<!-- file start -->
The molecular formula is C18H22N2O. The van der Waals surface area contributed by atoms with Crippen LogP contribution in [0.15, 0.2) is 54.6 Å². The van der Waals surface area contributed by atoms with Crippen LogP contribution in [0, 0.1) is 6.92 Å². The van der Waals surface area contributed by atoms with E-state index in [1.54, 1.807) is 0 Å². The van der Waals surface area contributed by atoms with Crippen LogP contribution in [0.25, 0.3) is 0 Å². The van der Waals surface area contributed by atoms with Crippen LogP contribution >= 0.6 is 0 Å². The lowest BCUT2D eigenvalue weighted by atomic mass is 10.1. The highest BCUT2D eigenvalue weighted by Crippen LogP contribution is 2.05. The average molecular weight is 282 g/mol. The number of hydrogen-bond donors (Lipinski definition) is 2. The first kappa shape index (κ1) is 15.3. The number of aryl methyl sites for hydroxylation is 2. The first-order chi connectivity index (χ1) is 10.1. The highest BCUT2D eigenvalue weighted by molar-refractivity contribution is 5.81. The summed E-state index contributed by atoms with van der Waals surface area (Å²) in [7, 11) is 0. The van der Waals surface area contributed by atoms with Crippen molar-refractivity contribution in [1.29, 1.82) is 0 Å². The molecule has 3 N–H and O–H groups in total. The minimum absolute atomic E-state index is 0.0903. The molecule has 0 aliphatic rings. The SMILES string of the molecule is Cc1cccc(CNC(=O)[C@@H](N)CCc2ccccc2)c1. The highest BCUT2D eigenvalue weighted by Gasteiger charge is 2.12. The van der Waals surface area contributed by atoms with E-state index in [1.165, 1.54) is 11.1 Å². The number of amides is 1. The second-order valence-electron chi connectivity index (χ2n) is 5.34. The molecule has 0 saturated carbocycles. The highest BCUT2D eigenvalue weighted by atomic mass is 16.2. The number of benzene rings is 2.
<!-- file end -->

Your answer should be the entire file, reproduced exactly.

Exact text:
The molecular formula is C18H22N2O. The van der Waals surface area contributed by atoms with Crippen LogP contribution in [0.15, 0.2) is 54.6 Å². The van der Waals surface area contributed by atoms with Crippen LogP contribution in [0, 0.1) is 6.92 Å². The van der Waals surface area contributed by atoms with E-state index in [1.54, 1.807) is 0 Å². The van der Waals surface area contributed by atoms with Crippen LogP contribution in [0.25, 0.3) is 0 Å². The van der Waals surface area contributed by atoms with Crippen LogP contribution >= 0.6 is 0 Å². The lowest BCUT2D eigenvalue weighted by atomic mass is 10.1. The highest BCUT2D eigenvalue weighted by Crippen LogP contribution is 2.05. The average molecular weight is 282 g/mol. The number of hydrogen-bond donors (Lipinski definition) is 2. The first kappa shape index (κ1) is 15.3. The number of aryl methyl sites for hydroxylation is 2. The first-order chi connectivity index (χ1) is 10.1. The highest BCUT2D eigenvalue weighted by molar-refractivity contribution is 5.81. The summed E-state index contributed by atoms with van der Waals surface area (Å²) in [7, 11) is 0. The van der Waals surface area contributed by atoms with Crippen molar-refractivity contribution in [1.29, 1.82) is 0 Å². The molecule has 3 N–H and O–H groups in total. The minimum absolute atomic E-state index is 0.0903. The molecule has 0 aliphatic rings. The SMILES string of the molecule is Cc1cccc(CNC(=O)[C@@H](N)CCc2ccccc2)c1. The highest BCUT2D eigenvalue weighted by Gasteiger charge is 2.12. The van der Waals surface area contributed by atoms with E-state index in [1.165, 1.54) is 11.1 Å². The number of amides is 1. The second-order valence-electron chi connectivity index (χ2n) is 5.34. The molecule has 0 saturated carbocycles. The highest BCUT2D eigenvalue weighted by atomic mass is 16.2. The number of benzene rings is 2.